Note for Note

Note for Note

Lovers always know their doom.
― Lynette Roberts

The shadows from the past don’t sleep for long.
They wake when least expected, as note for note,
an old piano plays an unwritten song.

Your double spies a long-lost love you wronged,
waiting on a pier. All that’s now rote.
Such shadows from the past don’t sleep for long.

Wherever you call home, you don’t belong.
Cassandra winks, “Mon cher, you’ll miss your boat,”
while an old piano plays an unwritten song.

(Listen, as all you passed up sighs among
breeze-swept fronds on a stretch of unmarked coast.)
Those shadows from the past don’t sleep for long.

They rise before tomorrow greets the throng—
when shoulda, coulda, wouldas dog and dote.
That old piano still playing its unwritten song,

some nights you wake, alarmed by the same strong
wind roaring one name—as if to gloat.
The shadows from the past don’t sleep for long,
as an old piano plays an unwritten song.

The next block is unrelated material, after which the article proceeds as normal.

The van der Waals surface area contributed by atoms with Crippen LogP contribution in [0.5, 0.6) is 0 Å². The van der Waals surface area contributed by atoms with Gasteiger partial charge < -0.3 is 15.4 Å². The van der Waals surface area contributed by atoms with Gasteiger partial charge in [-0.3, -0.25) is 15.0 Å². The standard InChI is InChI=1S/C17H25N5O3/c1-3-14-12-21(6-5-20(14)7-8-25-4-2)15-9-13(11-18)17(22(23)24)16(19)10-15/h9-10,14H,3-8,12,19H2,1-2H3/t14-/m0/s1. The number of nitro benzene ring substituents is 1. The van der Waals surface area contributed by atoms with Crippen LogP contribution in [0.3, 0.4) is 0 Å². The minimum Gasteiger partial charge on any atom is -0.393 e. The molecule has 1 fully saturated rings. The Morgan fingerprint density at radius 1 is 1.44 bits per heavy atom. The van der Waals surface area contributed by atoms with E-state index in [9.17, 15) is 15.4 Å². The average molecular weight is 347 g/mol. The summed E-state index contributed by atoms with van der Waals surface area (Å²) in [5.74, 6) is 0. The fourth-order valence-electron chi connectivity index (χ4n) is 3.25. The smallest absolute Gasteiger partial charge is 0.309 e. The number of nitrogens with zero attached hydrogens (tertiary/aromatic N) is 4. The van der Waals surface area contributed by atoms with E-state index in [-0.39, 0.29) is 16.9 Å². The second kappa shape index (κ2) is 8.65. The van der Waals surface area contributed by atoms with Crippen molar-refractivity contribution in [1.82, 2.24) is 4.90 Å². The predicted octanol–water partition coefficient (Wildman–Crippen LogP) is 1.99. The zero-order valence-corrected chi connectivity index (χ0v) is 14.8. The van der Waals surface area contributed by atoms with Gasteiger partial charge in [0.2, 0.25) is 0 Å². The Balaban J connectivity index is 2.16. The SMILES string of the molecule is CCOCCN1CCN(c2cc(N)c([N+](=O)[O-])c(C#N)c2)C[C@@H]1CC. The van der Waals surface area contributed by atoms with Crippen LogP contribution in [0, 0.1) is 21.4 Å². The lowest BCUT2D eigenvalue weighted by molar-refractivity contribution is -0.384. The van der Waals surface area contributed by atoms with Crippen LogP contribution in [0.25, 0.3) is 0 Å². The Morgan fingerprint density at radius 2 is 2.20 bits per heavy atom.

MARK MANSFIELD is the author of two full-length collections of poetry, Strangers Like You (2008, revised 2018, Chester River Press) and Soul Barker (2017, Chester River Press).  He has a chapbook titled, Notes from the Isle of Exiled Imaginary Playmates (2020, Chester River Press) due out this summer.  He received a B.A. in English from Virginia Commonwealth University and an M.A. in Writing from Johns Hopkins University.  His poems have appeared in The Adirondack Review, Anthropocene, Bayou, Blue Mesa Review, The Bookends Review, Canary, Fourteen Hills, Gargoyle, Innisfree Poetry Journal, Iota Poetry Magazine, The Journal, London Grip, Magma, Measure, Potomac Review, Salt Hill Journal, Star*Line, Tulane Review, Visitant, and elsewhere. He has been a Pushcart Prize nominee.  Currently, he lives in upstate New York.

Leave a Comment

Fill in your details below or click an icon to log in:

WordPress.com Logo

You are commenting using your WordPress.com account. Log Out /  Change )

Google photo

You are commenting using your Google account. Log Out /  Change )

Twitter picture

You are commenting using your Twitter account. Log Out /  Change )

Facebook photo

You are commenting using your Facebook account. Log Out /  Change )

Connecting to %s